Thursday, March 18, 2021, a passage near the Bank of England (BOE) in London, England.
Holly Adams | Bloomberg | Getty Images
Jon Cunliffe, deputy governor of the Bank of England responsible for financial stability, warned that unless strict regulations are introduced, cryptocurrencies could trigger a global financial crisis.
In a speech on Wednesday, Cunliffe compared the growth rate of the crypto asset market (from $16 billion five years ago to $2.3 trillion now) to the $1.2 trillion subprime mortgage market in 2008.
“When something in the financial system grows very fast, and grows in a largely unregulated space, the financial stability authorities must sit down and pay attention,” he said.
Cunliffe acknowledged that governments and regulators must be careful not to overreact or classify new methods as “dangerous” just because the new methods are different, and pointed out that encryption technology offers the prospect of “radical improvements” in financial services.
However, he believes that although the current financial stability risks are still limited, the current application of encrypted assets constitutes a financial stability problem, because most of them “have no intrinsic value and are susceptible to substantial price adjustments.”
Bitcoin and Ethereum, the two largest cryptocurrencies, plummeted by more than 30% earlier this year before rebounding, and have shown great volatility since their creation. Prices are susceptible to various external factors, from Tesla CEO Elon Musk’s comments to the Chinese government’s regulatory crackdown.
“The cryptocurrency world is beginning to connect with the traditional financial system, and we see the emergence of leveraged players. And, crucially, this happens in a largely unregulated field,” Cunliffe said.
His comments echoed the comments made in May by Andrew Bailey, Governor of the Bank of England, who warned that cryptocurrency investors should be prepared to lose all their funds due to the lack of “intrinsic value” of assets.
The British Financial Conduct Authority also issued a warning on the risky nature of crypto investment.
Cunliffe said that if the market continues to expand at this rate, the risks of financial stability may increase rapidly, but the scale of these risks will depend on the response speed of regulators and governments.
He pointed out that in the past five years, the price of Bitcoin has dropped by nearly 30% in a single day, the biggest of which was a drop of nearly 40% after a cyber incident in Bitcoin and cryptocurrencies in Seychelles. Exchange BitMEX.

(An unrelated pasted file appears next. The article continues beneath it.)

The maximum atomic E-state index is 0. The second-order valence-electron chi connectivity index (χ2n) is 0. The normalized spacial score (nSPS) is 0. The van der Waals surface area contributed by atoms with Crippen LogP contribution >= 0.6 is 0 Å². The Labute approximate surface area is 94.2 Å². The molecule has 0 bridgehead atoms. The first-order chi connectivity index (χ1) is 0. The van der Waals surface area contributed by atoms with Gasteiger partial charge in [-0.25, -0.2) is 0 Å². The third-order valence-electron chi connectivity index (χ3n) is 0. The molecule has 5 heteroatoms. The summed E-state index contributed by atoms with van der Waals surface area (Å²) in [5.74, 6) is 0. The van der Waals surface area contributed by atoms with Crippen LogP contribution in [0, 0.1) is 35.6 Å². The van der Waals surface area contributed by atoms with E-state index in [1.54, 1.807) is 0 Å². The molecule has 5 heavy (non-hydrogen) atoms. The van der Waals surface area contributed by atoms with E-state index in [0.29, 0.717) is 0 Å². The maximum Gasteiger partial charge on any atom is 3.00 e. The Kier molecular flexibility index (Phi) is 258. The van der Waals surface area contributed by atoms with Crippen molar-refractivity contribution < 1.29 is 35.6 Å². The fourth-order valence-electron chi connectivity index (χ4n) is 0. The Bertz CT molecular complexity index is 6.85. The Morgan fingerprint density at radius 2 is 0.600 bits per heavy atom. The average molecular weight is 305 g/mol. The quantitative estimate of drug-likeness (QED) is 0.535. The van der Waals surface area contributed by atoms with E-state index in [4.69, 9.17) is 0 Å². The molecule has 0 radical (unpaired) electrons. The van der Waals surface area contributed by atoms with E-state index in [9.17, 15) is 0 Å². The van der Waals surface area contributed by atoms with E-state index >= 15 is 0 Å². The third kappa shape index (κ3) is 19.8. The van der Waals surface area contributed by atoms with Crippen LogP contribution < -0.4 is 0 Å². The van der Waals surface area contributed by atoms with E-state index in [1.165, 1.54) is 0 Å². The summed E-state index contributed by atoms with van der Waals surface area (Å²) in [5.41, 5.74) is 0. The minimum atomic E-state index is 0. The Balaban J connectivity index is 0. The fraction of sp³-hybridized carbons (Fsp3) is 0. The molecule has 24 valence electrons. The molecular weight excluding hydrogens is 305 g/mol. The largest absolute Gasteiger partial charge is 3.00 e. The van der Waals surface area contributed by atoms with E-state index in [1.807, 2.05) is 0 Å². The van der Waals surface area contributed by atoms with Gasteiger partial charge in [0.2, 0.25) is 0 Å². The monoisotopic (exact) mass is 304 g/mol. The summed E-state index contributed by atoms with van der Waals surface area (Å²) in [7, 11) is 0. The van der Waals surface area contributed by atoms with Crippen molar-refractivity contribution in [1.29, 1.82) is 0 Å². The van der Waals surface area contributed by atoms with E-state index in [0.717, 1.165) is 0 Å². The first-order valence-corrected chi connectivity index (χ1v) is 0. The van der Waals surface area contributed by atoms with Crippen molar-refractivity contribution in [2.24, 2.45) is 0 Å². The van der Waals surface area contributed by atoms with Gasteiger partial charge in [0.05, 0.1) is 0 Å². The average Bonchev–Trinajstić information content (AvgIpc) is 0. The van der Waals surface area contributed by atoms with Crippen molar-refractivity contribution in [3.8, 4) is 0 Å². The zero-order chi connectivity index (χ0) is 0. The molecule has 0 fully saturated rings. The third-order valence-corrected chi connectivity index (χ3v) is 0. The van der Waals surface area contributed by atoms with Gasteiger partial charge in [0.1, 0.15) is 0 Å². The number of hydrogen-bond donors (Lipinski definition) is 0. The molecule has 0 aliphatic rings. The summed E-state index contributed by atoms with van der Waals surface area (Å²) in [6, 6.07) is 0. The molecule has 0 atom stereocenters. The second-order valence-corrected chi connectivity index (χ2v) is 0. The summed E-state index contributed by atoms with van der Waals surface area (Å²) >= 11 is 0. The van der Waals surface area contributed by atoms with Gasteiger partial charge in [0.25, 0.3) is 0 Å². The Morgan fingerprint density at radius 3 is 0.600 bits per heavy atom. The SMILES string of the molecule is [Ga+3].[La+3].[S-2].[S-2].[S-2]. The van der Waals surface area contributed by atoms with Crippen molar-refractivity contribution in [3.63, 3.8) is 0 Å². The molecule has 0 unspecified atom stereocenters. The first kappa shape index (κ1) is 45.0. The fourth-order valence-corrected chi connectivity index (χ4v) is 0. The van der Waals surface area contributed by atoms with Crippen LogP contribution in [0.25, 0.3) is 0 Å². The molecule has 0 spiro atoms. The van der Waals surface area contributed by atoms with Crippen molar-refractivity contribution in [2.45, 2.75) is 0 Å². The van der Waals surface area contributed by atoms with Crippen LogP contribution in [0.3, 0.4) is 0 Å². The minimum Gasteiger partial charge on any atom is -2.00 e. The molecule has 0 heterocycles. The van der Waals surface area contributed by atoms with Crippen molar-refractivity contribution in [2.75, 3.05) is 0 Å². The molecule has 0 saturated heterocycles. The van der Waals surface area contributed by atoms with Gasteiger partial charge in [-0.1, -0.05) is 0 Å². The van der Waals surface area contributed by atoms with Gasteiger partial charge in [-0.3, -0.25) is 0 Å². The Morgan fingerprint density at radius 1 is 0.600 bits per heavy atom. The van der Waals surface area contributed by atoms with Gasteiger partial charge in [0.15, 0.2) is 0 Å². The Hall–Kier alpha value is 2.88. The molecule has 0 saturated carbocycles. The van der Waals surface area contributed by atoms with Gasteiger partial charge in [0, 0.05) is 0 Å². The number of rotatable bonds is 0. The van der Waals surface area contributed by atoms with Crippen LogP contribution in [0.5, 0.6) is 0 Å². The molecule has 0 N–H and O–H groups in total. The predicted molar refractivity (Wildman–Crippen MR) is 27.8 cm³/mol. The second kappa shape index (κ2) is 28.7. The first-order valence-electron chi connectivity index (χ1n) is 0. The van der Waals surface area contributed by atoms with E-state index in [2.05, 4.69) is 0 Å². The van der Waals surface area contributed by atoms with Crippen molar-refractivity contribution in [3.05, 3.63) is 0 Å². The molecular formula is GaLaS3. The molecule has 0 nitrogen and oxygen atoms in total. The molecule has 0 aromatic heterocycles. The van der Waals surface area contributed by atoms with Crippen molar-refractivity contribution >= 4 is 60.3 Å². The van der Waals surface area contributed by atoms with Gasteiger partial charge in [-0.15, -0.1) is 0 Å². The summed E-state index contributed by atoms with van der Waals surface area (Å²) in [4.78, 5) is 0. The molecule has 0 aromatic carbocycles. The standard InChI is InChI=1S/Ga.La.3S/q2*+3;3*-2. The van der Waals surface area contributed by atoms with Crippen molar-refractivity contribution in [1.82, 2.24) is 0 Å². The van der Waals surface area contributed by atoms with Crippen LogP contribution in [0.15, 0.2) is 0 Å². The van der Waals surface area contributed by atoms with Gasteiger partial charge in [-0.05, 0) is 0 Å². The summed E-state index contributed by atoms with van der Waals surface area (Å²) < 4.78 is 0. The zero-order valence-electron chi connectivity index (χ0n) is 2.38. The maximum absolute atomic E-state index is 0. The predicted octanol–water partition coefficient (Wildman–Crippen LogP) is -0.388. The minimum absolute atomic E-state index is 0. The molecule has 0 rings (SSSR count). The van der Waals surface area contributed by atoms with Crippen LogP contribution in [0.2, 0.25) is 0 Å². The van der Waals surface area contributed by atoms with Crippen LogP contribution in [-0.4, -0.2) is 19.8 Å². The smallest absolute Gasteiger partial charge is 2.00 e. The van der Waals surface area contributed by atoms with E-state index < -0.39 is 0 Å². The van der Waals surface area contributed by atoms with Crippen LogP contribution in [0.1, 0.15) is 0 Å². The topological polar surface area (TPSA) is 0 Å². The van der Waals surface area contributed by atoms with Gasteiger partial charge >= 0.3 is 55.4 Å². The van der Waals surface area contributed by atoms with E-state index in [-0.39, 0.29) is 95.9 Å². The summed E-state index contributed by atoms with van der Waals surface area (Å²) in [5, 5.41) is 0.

“The forward-looking question is, if these crypto assets continue to grow on a large scale, will they continue to integrate more into the traditional financial sector, and whether investment strategies continue to become more complex, and what will be the result of these events?” Conleif said.
Cunliffe believes that whether major price adjustments can be absorbed by the system, causing some investors to suffer painful losses, but avoiding a chain reaction to the real economy, mainly depends on interconnection and leverage.
Cunliffe said that both of these appeared in the subprime mortgage market before 2008, which had a ripple effect and eventually paralyzed the global economy, and both became more prominent in the field of cryptocurrencies. He said that the ability to manage this increasing risk and ensure that the system can withstand major adjustments will depend on the authorities.
Cunliffe said: “Although encrypted finance operates in novel ways, well-designed standards and regulations can and should enable risk to be managed in the encrypted world, just like in the traditional financial world.”
Many regulators around the world have begun to work to establish a public policy framework through which to manage the exponential growth of encrypted assets, but Cunliffe stated that it must be implemented as a matter of urgency.
“Historically, technology and innovation have promoted the progress of the financial industry. Encryption technology has provided tremendous opportunities. Just as [Ralph Waldo] Emerson said: “If you make a better mousetrap, the world will pave the way for you,” he said.
“But it must be a really better mousetrap, not a mousetrap that simply lowers the standard or has no standard at all.”